on a new discovery, on scientific phenomena, against revealed truth, present themselves sooner or later to every priest in the exercise of his ministry"; and "the priest who knows only his dogmatic and moral theology may be surprised and confounded by objections formulated in entirely new language, supported by pretended fact or by a discovery wrongly interpreted." Father Thein, who is said to be an enthusiastic student of science, to have given years of study and research to anthropology, and to have read the literature of the subject exhaustively, has undertaken in this book to inform his brother clergymen, so that they may not have to go into the conflict unarmed. He reviews the whole system of modern anthropological science and of evolution, with clear knowledge of what has been written and much force of argument. When he finds a weak point, he exposes it unmercifully, and is not above occasional sarcasm. His treatise is intelligent, good-tempered, and readable. But, because, while he questions science everywhere, he accepts the established dogmas of the Church as fixed, his work is better adapted to satisfy those young priests who want to be supported in what they are determined to believe than those inquiring minds who refuse to admit that the dogmas are beyond investigation.
The Proceedings of the First Annual Meeting of the National Conference on University Extension. Compiled by George Francis James. Philadelphia: J. B. Lippincott Co. Pp. 292. Price, 1.50.
The spread of the idea of university extension has been rapid, whether the results it has worked out have all been mature or not. Within a year after the first center of extension teaching was established in Philadelphia in November, 1890, Mr. James informs us, more than two hundred such experiments were being carried on in nearly every State in the Union. The results of the first year's work showed the need of thoughtful conference and discussion on the part of those engaged in it. Accordingly, a National Conference on the subject was called under the auspices of the American Society for the Extension of University Teaching, and met in Philadelphia in the last days of 1891. It was attended by delegates from twenty States, representing some fifty of the best institutions of learning, and—either personally or by written report—every center of extension teaching which had so far been established in the country. The seventeen addresses aud papers made and read at the meeting, and contained in this volume of the proceedings, regard the subject from as many different points of view. In addition to them, reports are given of the condition and prospects of university extension in the several States.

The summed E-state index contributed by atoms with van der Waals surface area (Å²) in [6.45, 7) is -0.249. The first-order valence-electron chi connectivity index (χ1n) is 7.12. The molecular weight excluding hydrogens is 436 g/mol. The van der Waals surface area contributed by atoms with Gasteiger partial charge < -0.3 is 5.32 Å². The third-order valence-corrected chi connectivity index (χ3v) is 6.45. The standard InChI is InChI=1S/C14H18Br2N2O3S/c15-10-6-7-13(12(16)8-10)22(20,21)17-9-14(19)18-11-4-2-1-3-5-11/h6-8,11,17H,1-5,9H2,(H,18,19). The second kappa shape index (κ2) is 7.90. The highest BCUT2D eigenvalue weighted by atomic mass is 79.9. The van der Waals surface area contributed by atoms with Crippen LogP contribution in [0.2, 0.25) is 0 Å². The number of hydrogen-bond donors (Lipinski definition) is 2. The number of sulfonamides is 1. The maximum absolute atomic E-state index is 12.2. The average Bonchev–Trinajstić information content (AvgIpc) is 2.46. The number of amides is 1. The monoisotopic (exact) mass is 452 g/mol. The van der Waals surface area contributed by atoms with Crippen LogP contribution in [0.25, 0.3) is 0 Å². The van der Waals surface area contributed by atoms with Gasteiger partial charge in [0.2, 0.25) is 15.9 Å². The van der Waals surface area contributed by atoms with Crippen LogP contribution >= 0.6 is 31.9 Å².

Matter, Ether, and Motion. By Prof. A. E. Dolbear. Boston: Lee & Shepard. 1892. Pp. 334.
Prof. Dolbear has essayed to give, in this little volume of three hundred odd pages, a brief account of the fundamental notions of modern physics, and to show the direction in which the thoughts of those are tending who are endeavoring to understand the ultimate mechanism of what we have been accustomed to call dead matter. The title of his volume clearly indicates the trend of such thought. To the physicist the hypothetical ether, which Grove in the forties contemptuously referred to as the clothes-horse upon which to hang the unknown, is becoming more and more a very definite reality. It is to him much more than a working hypothesis. He assumes its existence, and is busily occupied in trying to understand its ultimate structure—that is, how it must be constituted in order to explain the phenomena with which he has to deal.
He sees in it now not only a medium for the transmission of the wave-motions which manifest themselves as light, heat, and electricity, but is attempting to find in it the explanation of matter itself. The old conception of the atom as simply an ultimate particle, itself dead and inert, but endowed with forces by means of which it acts upon other particles, is giving place to a radically different one. This conception is that of the vortex ring. Any smoker can make one, and they are frequently thrown from the funnel of a locomotive in starting. Such a ring consists of a circle of material, all the parts of which are in rotation in the planes of the radii of the ring. Physicists have conceived that such rings formed in the ether—this being postulated as homogeneous and frictionless—might constitute the ultimate some-